Norman Hardie’s approach to winemaking utilizes very few modern techniques in the cellar. This “old world” approach entails using absolute minimal amounts of sulphur, natural yeast from the vineyard, extended fermentation on the skins, and natural malolactic fermentation in the spring. It takes tremendous experience and guts to take this natural approach in such a youthful vine growing region (less than 15 years of history, 9 years VQA) – Norman Hardie adheres to this style because of his dedication and desire to create wines that taste of a sense of place or “Vins de Terroir”. The red fruit flavours are rendered in the 2014 County Pinot Noir with sublime freshness and purity. The wine is perfumed and fragrant (like a good Volnay), and packed with flavour and yet tip the scales at an alcohol strength of only 10.9%. Absolutely remarkable.
In November of 2015 Naramata winemaker Marcus Ansems has became only the fifth Canadian to earn the wine industry’s most prestigious professional designation: Master of Wine. With his wife, Rachel, Marcus operates Daydreamer Wines, a small winery they established in 2013. Daydreamer is the culmination of a family winery dream that Rachel and Marcus share. The winery’s Syrah-based blend is named Amelia, after their daughter. This is 90% Syrah, 10% Viognier and the grapes were co-fermented in small batches. The wine has matured nine months in French oak. The wine begins with earthy, gamey aromas of deli meats and pepper. There are flavours of blackberry, raspberry and Christmas spices with dark chocolate and espresso on the finish. Daydreamer is a very promising winery showing signs of greatness!
French family Merlaut, owner of Chateau Gruaud Larose of Bordeaux, now owns Osoyoos Larose. Produced in the Okanagan Valley from vineyards planted in 1998, this ultra-premium winery philosophy is to merge Old World tradition and knowledge with New World technology, spirit and adventure. Le Grand Vin begins with aromas of vanilla, cassis, black cherry and chocolate but also with that note of cigar box that Bordeaux collectors look for. The fruit is densely concentrated, with a sweet core wrapped inside the mineral, smoky and peppery notes, very characteristic of the Southern vineyards of the Okanagan Valley. 94 Points from Decanter Magazine for the 2012 vintage, 91 Point Gismondi; a true collector wine!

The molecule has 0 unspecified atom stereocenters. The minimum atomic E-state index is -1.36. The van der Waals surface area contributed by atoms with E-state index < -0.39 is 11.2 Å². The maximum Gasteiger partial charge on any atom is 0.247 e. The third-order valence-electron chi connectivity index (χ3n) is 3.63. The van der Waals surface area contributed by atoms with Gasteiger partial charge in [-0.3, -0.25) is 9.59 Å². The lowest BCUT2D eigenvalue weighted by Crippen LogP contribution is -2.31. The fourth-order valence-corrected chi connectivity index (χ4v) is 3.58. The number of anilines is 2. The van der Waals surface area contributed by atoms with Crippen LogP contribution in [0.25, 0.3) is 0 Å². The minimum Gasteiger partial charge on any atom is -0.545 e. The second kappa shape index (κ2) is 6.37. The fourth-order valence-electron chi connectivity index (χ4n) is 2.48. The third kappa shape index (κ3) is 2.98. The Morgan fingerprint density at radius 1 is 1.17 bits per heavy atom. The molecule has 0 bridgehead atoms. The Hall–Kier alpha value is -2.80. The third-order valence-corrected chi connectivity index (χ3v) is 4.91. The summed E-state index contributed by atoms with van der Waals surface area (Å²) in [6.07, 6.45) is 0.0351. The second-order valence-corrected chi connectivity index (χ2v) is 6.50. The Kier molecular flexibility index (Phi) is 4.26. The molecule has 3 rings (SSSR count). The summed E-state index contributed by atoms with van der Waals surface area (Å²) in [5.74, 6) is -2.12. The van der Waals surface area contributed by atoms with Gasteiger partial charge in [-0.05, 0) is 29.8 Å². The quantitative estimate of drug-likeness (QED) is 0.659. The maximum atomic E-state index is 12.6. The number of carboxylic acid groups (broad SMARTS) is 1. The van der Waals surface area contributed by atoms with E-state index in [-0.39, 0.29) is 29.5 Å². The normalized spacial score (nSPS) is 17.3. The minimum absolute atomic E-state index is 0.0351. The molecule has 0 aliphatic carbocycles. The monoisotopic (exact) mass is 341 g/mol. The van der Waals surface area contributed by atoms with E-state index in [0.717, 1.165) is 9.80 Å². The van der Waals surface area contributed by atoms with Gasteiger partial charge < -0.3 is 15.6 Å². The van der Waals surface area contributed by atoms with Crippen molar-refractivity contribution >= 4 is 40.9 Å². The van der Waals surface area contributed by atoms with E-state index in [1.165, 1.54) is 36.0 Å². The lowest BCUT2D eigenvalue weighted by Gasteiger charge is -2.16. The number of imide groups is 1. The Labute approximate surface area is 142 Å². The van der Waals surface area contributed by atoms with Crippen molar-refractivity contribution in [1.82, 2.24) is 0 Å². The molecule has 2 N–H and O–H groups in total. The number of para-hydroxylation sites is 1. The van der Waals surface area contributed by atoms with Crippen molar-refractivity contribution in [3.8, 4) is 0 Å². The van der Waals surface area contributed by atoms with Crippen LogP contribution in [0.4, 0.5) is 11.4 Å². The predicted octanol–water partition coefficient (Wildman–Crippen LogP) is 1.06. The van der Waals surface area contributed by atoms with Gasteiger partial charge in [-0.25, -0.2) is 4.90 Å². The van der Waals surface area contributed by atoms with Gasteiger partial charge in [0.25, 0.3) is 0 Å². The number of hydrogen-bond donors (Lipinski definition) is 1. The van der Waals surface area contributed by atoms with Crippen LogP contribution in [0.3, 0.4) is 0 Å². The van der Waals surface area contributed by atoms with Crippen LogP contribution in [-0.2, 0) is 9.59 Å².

1. Daydreamer Amelia Syrah-Viognier
2. Clos du Soleil Grower’s Serie Pinot Blanc
3. Synchromesh Drier Riesling
I had a great evening chatting with a lot of interesting people passionate and eager to share their experiences with Canadian wines, and we were lucky enough to have an amazing all-Canadian platter of charcuteries and cheeses from our next door neighbor Peasant Cheese. Scrumptious! The wines were all showing very well and our guests had a hard time choosing two favourite amongst our selection. The results were a little bit unusual, I must admit, but I was very pleased! 2 Whites amongst the favourites, including a sweeter style of Riesling, and a beautiful Northern-Rhône inspired blend of Syrah and Viognier, from an extremely promising winery.
Next time that you decide to choose a Canadian wine, I encourage you to try a new label, a new producer, or simply talk to one of your wine enthusiasts at the store for a recommendation. The Canadian wine industry has never been more dynamic and exciting and we should be happy and proud to support our local winemakers in their quest to position themselves as a quality driven player on the world wine scene.
Thank you for reading,